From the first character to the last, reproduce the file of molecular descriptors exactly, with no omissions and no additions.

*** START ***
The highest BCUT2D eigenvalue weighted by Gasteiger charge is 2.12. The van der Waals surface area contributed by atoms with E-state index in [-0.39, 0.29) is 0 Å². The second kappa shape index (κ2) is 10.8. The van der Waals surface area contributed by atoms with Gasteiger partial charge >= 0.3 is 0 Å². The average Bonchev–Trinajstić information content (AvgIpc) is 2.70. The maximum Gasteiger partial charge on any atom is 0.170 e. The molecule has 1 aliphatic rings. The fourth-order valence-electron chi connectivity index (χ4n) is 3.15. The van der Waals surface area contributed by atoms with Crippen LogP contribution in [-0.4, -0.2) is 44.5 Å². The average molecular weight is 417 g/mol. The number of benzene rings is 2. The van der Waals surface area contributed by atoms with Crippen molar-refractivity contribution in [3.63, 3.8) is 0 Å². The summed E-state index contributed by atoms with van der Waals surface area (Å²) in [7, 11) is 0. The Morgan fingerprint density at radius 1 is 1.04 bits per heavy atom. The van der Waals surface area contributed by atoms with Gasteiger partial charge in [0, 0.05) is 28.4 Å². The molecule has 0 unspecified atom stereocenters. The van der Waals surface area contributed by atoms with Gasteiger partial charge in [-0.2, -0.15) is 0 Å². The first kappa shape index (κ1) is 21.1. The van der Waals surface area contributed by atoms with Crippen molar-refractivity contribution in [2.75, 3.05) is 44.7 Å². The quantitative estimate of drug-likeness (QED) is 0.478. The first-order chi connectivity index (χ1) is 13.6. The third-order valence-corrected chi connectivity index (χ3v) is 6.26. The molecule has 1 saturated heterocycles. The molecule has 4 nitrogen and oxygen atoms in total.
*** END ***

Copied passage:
The highest BCUT2D eigenvalue weighted by Gasteiger charge is 2.12. The van der Waals surface area contributed by atoms with E-state index in [-0.39, 0.29) is 0 Å². The second kappa shape index (κ2) is 10.8. The van der Waals surface area contributed by atoms with Gasteiger partial charge >= 0.3 is 0 Å². The average Bonchev–Trinajstić information content (AvgIpc) is 2.70. The maximum Gasteiger partial charge on any atom is 0.170 e. The molecule has 1 aliphatic rings. The fourth-order valence-electron chi connectivity index (χ4n) is 3.15. The van der Waals surface area contributed by atoms with Crippen LogP contribution in [-0.4, -0.2) is 44.5 Å². The average molecular weight is 417 g/mol. The number of benzene rings is 2. The van der Waals surface area contributed by atoms with Crippen molar-refractivity contribution in [3.63, 3.8) is 0 Å². The summed E-state index contributed by atoms with van der Waals surface area (Å²) in [7, 11) is 0. The Morgan fingerprint density at radius 1 is 1.04 bits per heavy atom. The van der Waals surface area contributed by atoms with Gasteiger partial charge in [0, 0.05) is 28.4 Å². The molecule has 0 unspecified atom stereocenters. The van der Waals surface area contributed by atoms with Gasteiger partial charge in [-0.2, -0.15) is 0 Å². The first kappa shape index (κ1) is 21.1. The van der Waals surface area contributed by atoms with Crippen molar-refractivity contribution in [2.75, 3.05) is 44.7 Å². The quantitative estimate of drug-likeness (QED) is 0.478. The first-order chi connectivity index (χ1) is 13.6. The third-order valence-corrected chi connectivity index (χ3v) is 6.26. The molecule has 1 saturated heterocycles. The molecule has 4 nitrogen and oxygen atoms in total.